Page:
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John Dryden's [1631-1700] elegy "To the Memory of Mr.Oldham" was published in the year 1684. It is a sober tribute combining praise of John Oldham's [1653-1683] poetic achievements with a lament for his premature death.
The most obvious qualities of Augustan poetry which are evident in the elegy are as follows:
1. The elegy has been written in heroic couplets. A heroic couplet is a pair of rhyming iambic pentameter lines:
One common note on either lyre did strike,
And knaves and fools we both abhorr'd alike:
The lines are end-stopped; that is to say, the meaning does not run on into the nest line or the next couplet. One couplet forms a complete logical whole. The heroic couplet became the standard line of verse during the neo-classical age and its popularity reached its peak at the time of Alexander Pope.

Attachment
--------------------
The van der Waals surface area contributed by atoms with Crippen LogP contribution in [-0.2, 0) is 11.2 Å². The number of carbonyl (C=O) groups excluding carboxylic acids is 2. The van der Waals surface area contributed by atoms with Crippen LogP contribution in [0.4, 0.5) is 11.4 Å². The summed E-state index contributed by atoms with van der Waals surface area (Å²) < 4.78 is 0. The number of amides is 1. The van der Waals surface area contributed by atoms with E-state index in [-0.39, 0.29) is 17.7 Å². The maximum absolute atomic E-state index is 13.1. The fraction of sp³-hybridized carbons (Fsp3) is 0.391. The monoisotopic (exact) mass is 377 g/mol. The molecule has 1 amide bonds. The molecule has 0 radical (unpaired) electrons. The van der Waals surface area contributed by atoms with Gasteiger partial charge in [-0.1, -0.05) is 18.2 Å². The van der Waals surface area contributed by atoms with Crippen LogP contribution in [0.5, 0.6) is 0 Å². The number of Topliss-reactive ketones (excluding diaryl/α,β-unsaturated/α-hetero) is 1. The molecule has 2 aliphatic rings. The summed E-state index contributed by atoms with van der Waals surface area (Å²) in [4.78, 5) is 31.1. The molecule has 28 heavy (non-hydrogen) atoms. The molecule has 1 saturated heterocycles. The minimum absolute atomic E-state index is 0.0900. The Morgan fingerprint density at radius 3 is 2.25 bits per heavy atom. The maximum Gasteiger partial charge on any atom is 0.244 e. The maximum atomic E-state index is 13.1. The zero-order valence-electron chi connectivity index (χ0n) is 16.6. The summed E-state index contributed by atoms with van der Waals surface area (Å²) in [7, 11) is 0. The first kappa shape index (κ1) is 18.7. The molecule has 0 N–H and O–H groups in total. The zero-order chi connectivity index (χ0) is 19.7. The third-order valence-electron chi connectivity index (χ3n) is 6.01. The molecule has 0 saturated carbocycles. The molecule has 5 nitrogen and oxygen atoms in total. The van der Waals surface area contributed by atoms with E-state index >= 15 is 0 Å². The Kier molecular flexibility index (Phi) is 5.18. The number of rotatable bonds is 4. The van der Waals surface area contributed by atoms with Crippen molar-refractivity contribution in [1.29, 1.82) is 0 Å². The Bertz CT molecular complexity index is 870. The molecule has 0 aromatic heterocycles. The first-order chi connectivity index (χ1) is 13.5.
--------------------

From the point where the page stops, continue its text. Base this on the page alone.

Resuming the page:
2. Classical allusions. The neo-classical age is also known as the Augustan Age because the English poets looked for inspiration and guidance to the poets of the ancient Augustan period who lived and wrote during the reign of Emperor Augustus (27 B.C.- 14 A.D.) namely, Virgil, Horace and Ovid. For instance Dryden to highlight the fact that Oldham became more famous earlier than himself alludes to an incident in Book V of Virgil's "Aeneid" involving Nisus and Euryalus:
Thus Nisus fell upon the slippery place,
While his young friend perform'd and won the race.
3. The neo-classical poets always privileged reason and intellect over feeling and emotion. Since Dryden was writing an elegy to mourn the death of his friend we would expect him express sorrow and grief at the premature death of Oldham. On the contrary, his elegy is a restrained and careful assessment of Oldham's poetic merits and his unfulfilled potential with just a hint of regret at his passing away at such an early age:
O early ripe! to thy abundant store
What could advancing age have added more?
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